Archive for May, 2007

I’ll make it up to you with photos

On a sunny day in 1910, having recently divorced his wife, a man named Herman Hethke strolled into a canyon near Calabasas, California. Halfway down the canyon, he carved a tiny house from several boulders, and there he stayed, earning a reputation as a hermit. Sometime between 1920 and 1930, he walked back out of the woods and remarried, thereby providing a valuable life lesson: sometimes you just need a break from things, a chance to get some perspective before diving back in.

My father and I didn’t speak for about six years. After he moved to Europe, we slowly got back in touch. Mostly by e-mail. After a few years, he came to town to visit other family, and we had dinner. A year later, we met for another dinner. Ten days ago, he arrived for a lengthier visit.

They have been ten days of nightmares, of anxiety, of long venting phone calls to my mother. Ten days for which Husband should probably be sainted, as I have maybe been a little cranky at him for no good reason.

Some good has come of this visit, though. There’s comfort to be found in the knowledge that something is broken beyond fixing; you can finally stop trying so hard to make it right, and just accept that it will never work the way it should. It will clunk and grind along as best it can, unless or until it stops altogether, but there’s nothing you can do about it. And that is liberating.

Yesterday was our last day together. We went hiking. My father had been appalled, earlier in the week, to find out that I walk the world unarmed, sans weaponry. As we stepped onto the trail, he pressed a hunting knife into my hand, with instructions to carry it on me at all times. In his own very weird way, this was a tender gesture.

So off we walked, well-armed, into the wilderness, to visit the home of hermit Herman Hethke.

view over mountains 2
The Santa Monica Mountains.

up a creek
Cold Creek.

One of 18,562 lizards on the trail.

rusty truck
Herman’s truck?

hermit herman hethke's house
Home of Herman Hethke: Hermit.


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Argh, a meme . . .

But I can’t say no to Sachi.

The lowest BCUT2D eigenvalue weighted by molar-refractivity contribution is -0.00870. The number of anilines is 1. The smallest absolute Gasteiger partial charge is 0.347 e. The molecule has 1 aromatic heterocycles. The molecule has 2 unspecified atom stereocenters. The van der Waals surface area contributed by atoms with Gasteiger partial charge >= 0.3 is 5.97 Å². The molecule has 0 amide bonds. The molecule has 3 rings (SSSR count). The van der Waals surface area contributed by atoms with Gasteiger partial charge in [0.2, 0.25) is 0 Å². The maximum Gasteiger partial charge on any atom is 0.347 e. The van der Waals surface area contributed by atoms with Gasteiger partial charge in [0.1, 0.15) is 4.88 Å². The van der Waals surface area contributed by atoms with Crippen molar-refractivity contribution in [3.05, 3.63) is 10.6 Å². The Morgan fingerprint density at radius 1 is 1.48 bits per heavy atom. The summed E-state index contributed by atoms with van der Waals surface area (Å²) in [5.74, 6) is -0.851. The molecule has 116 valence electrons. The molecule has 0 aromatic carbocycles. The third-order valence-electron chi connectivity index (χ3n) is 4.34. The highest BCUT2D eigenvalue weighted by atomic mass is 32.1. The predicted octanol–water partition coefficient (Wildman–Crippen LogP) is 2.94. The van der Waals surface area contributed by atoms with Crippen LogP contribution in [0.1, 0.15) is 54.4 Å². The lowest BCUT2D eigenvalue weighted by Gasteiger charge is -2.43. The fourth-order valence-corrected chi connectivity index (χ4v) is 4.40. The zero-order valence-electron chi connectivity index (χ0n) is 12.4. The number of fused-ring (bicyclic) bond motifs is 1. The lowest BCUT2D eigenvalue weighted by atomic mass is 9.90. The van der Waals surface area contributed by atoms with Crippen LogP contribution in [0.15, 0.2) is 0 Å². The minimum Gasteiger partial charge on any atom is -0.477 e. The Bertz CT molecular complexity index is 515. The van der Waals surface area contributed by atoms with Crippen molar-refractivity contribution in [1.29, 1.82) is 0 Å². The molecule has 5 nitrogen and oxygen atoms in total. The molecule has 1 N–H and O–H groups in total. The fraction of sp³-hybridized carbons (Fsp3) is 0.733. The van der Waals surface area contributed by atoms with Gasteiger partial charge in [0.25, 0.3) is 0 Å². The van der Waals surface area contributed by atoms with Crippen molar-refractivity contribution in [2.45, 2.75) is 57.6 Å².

The rules:
1. Each player starts with 8 random facts/habits about themselves.
2. People who are tagged write a blog post about their own 8 random things and post these rules.
3. At the end of your blog you need to tag 8 people and post their names (I punk out here!).
4. Don’t forget to leave them a comment and tell them they’re tagged, and to read your blog (See 3 above).

The facts:

1. I can wiggle my ears. Both at once, but also one at a time. My ninth grade biology teacher told us this was a vestigial trait, and one of the girls in my class called me a throwback.

2. Remember that kid who got picked on in school? The one who got beat up, and shoved into lockers, and pantsed, and called names (like “throwback”) all the time? Yeah, that was me. Sometimes I get nostalgic for my childhood, but then I remember how much I hated my childhood when I was in it. I think really I’m just nostalgic for all the free time, and the lack of financial anxiety.

3. For about two years, I smoked a pack and half of cigarettes a day, but never became addicted. I smoked because I enjoyed it. When I decided it was time to stop, I just stopped. I occasionally crave a cigarette in times of stress, but I never had the agony with quitting that other people experience.

4. I’ve been writing since I was about four years old, when someone granted me access to a typewriter. One of my first stories was about a deer and a fox who played together in the forest. Upon finding that both of their mothers had been shot by hunters, the deer looked at the fox and said, “now we will have to go out into the world and earn a living!” Thus I prepared myself for years of wage slavery.

5. Another of my first stories was about a girl named Cindy who found a dragon and brought it home. When she walked in the door, her mother yelled and her father fainted. My fight against sexist representation in the media began early.

6. I make terrible, awful puns all the time. I can’t help it. They just spill out of me, like soapy water from a hyperactive washing machine. I blame my parents and their punning games at the dinner table .